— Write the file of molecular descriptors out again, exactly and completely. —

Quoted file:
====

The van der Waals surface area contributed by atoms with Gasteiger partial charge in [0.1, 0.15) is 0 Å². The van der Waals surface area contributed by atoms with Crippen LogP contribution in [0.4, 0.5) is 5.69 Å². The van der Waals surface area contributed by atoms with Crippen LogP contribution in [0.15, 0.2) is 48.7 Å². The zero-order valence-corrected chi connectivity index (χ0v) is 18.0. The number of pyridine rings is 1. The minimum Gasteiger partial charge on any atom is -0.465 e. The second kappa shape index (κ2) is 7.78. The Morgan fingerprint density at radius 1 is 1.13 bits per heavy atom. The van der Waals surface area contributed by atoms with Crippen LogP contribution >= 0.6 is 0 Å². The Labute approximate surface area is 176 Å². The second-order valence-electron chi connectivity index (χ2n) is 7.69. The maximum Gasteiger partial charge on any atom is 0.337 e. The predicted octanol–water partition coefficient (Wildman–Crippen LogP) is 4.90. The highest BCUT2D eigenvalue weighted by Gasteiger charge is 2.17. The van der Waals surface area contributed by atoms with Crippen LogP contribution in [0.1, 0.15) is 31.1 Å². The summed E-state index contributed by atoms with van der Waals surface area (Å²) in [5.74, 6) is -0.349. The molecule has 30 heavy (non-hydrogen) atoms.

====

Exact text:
The van der Waals surface area contributed by atoms with Gasteiger partial charge in [0.1, 0.15) is 0 Å². The van der Waals surface area contributed by atoms with Crippen LogP contribution in [0.4, 0.5) is 5.69 Å². The van der Waals surface area contributed by atoms with Crippen LogP contribution in [0.15, 0.2) is 48.7 Å². The zero-order valence-corrected chi connectivity index (χ0v) is 18.0. The number of pyridine rings is 1. The minimum Gasteiger partial charge on any atom is -0.465 e. The second kappa shape index (κ2) is 7.78. The Morgan fingerprint density at radius 1 is 1.13 bits per heavy atom. The van der Waals surface area contributed by atoms with Crippen LogP contribution >= 0.6 is 0 Å². The Labute approximate surface area is 176 Å². The second-order valence-electron chi connectivity index (χ2n) is 7.69. The maximum Gasteiger partial charge on any atom is 0.337 e. The predicted octanol–water partition coefficient (Wildman–Crippen LogP) is 4.90. The highest BCUT2D eigenvalue weighted by Gasteiger charge is 2.17. The van der Waals surface area contributed by atoms with Crippen LogP contribution in [0.1, 0.15) is 31.1 Å². The summed E-state index contributed by atoms with van der Waals surface area (Å²) in [5.74, 6) is -0.349. The molecule has 30 heavy (non-hydrogen) atoms.